What Is Hypernatremia?

Medically Reviewed by Murtaza Cassoobhoy, MD on May 29, 2023
5 min read

Hypernatremia is the medical term to describe too much sodium in your blood. Sodium is one of the body's electrolytes — found mostly in your blood — that is important for many bodily functions. However, when there's too much, it is an imbalance in your body's electrolytes and can cause serious problems.   

Sodium helps to regulate your blood volume, your blood pressure, the pH of your body, and the electrical conductivity of your cells. This means that sodium not only helps balance the amount of water that is on the inside or outside of your cells, but it's also critical for how your muscles and nerves work. Your kidneys help regulate how much sodium is in your body — most of it is removed through urine, and a small amount comes out in sweat.

Hypernatremia occurs when the balance of water and sodium in your blood is off: there's either too much sodium or not enough water. This can happen when too much water is lost or too much sodium is gained (or accumulated) in the body. Doctors define hypernatremia as a measurement of over 145 milliequivalents per liter — a normal level is considered between 136-145 milliequivalents per liter.

In healthy people, the brain automatically balances the amount of water and sodium in your body by controlling intake and output — getting thirsty or urinating. If your brain detects that your body has elevated sodium levels, it can regulate the amount by increasing how much is removed from your bloodstream by your kidneys and can also make you drink water by making you feel thirsty.  

Hypernatremia is usually a symptom of dehydration. Most cases of hypernatremia are mild and easily corrected by fixing dehydration. Usually, when a person starts to get dehydrated and feel thirsty, they are sensing a mild case of hypernatremia and reversing it by drinking water or an electrolyte-containing sports drink. However, more moderate cases can require medical care.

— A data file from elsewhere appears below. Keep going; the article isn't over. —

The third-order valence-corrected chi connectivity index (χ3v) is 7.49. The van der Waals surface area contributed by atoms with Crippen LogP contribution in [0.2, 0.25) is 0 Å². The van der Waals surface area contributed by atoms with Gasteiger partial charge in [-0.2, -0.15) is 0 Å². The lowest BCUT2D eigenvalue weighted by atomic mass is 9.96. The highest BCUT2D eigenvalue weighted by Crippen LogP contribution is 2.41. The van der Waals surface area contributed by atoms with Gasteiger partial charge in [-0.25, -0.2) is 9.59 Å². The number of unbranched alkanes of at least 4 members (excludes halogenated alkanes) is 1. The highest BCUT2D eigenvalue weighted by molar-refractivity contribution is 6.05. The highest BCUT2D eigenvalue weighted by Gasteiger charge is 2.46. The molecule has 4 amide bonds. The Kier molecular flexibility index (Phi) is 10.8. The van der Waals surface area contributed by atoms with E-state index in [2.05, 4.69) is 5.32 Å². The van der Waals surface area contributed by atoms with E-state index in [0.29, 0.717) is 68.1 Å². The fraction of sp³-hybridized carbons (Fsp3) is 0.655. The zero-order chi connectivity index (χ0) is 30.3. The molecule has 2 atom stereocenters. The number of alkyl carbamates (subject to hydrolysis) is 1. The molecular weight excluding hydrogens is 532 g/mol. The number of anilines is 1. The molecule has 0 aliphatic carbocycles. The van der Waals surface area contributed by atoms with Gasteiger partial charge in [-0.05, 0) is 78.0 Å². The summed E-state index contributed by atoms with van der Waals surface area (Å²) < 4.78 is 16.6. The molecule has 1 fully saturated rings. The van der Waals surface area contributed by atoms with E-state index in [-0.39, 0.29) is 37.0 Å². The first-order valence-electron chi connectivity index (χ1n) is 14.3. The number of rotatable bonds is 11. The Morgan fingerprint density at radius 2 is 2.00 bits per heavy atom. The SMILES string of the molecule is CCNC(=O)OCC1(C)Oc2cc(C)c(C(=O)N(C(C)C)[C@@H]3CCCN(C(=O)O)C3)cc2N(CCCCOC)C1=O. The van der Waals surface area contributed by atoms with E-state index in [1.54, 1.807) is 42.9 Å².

Symptoms of hypernatremia include: 

  • Muscle weakness
  • Restlessness
  • Extreme thirst
  • Confusion
  • Lethargy
  • Irritability
  • Seizures
  • Unconsciousness

Hypernatremia can be very serious, especially in small children. It can be caused by dehydration due to diarrhea, vomiting, excessive sweating, significant burns, or other systemic problems. 

Similarly, hypernatremia can cause very serious problems in the elderly. Sometimes as the brain ages, it does not pick up on electrolyte imbalances as quickly, leading to too much sodium in your blood. Older people can also have kidney problems that can contribute to hypernatremia. 

A doctor can diagnose hypernatremia through a blood test. Sometimes, urine tests can be used as well.

The treatment for hypernatremia is to get the balance of fluid and sodium in your body back to the ideal level. If your hypernatremia is more than mild, your doctor will likely replace the fluids in your body using an IV. This will supply fluids directly into your bloodstream, balancing the amount of sodium that is in your blood.

In most cases, hypernatremia is fixable. However, your doctor will want to determine the underlying cause of your hypernatremia to make sure there aren't other problems in your brain or kidneys that need to be treated.

One of the most severe complications of hypernatremia is a ruptured blood vessel in your brain. Called a subarachnoid or subdural hemorrhage, this kind of bleeding in your brain can cause permanent brain damage or death.